Ban on food inside Angkor complex

Sen David / Khmer Times No Comments Share:
The Apsara Authority is trying to reduce littering at the World Heritage Site. KT/Chor Sokunthea

The Apsara Authority has banned visitors from eating food in the World-heritage temple complex.

Hang Pov, Apsara Authority director, said in a letter dated Thursday that the authority wished to remind relevant parties that the Angkor area is a World Heritage Site with many famous temples, especially Angkor Wat, and that eating food in the complex is now banned.

“In order to preserve the precious Khmer legacy and to maintain public order and good sanitation, we ban all food, especially packed meals brought in during sunrise or sunset visits, in the temple complex,” he said.

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He added that tour operators, tourist associations as well as guides have to advice their guests not eat meals in the temple complex.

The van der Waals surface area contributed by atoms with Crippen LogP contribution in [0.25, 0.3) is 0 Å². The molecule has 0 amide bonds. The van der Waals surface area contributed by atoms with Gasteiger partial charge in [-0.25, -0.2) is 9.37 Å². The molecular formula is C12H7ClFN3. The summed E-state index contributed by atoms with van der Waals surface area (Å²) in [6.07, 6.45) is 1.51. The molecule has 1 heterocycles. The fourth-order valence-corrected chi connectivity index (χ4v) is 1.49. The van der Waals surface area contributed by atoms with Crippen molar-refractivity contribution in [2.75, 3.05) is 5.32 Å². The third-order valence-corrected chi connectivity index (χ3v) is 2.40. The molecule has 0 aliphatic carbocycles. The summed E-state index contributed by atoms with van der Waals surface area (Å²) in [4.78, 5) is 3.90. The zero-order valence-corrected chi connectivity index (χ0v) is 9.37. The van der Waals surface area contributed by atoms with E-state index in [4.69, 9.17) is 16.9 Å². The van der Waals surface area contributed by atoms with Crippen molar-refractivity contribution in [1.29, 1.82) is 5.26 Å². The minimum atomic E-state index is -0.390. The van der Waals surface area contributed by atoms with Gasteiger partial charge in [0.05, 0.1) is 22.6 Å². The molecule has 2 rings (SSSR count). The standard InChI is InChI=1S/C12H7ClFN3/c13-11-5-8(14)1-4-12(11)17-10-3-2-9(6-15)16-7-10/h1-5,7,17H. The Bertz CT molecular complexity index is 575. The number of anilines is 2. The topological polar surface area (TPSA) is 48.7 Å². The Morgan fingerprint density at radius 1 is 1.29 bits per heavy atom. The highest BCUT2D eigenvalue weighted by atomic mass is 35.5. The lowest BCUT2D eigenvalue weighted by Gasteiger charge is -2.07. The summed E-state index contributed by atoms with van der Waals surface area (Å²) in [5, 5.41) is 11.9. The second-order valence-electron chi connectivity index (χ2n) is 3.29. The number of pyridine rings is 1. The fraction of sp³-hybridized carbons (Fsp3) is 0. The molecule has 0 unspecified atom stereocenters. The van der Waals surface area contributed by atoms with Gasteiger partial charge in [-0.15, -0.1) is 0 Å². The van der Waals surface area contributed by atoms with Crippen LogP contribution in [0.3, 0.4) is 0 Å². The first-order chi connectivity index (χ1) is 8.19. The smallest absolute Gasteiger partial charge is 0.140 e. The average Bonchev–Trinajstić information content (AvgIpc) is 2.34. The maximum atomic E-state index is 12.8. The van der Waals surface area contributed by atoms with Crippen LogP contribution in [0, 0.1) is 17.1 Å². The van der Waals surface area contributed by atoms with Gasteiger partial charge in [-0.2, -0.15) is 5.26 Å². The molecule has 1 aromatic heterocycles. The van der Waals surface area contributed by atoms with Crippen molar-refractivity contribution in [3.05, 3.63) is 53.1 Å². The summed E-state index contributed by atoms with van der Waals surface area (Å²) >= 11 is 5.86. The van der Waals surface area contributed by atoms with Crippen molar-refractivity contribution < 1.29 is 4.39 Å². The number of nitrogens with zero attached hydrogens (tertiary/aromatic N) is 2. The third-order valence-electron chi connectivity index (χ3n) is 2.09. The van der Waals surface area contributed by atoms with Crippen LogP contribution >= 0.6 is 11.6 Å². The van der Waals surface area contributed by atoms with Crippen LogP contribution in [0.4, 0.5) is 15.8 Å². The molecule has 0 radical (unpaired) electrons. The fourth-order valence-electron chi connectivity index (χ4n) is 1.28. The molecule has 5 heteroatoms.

Nuon Mony, Siem Reap provincial environment department director, yesterday said that the ban will help to keep the Angkor site environment clean.

Food vendors were the first to be banned. KT/Chor Sokunthea

“Leftover food and discarded packages litter the temple complex and it affects the environment at Angkor,” he said. “The authority is taking action as part of efforts to protect the environment at the Angkor complex and keep its surroundings clean.”

Mr Mony added that tourists should find appropriate places to eat instead of in the complex.

Sou Malin, a Siem Reap city resident, yesterday said that residents support the ban.

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“Some people do not clean up after they eat and they litter the area, which affects the environment,” she said.

In October 2017, Apsara Authority banned food vendors from setting up stalls in front of Angkor Wat.

The Angkor Archeological Park, which includes the famed Unesco-listed Angkor temples, generated $116.6 million in income from entry tickets last year, an eight percent increase compared with the year before.

From January to December last year, the number of foreign visitors to the park rose 5.4 percent to 2.5 million, according to a statement released by the state-run Angkor Enterprise Institute in January.

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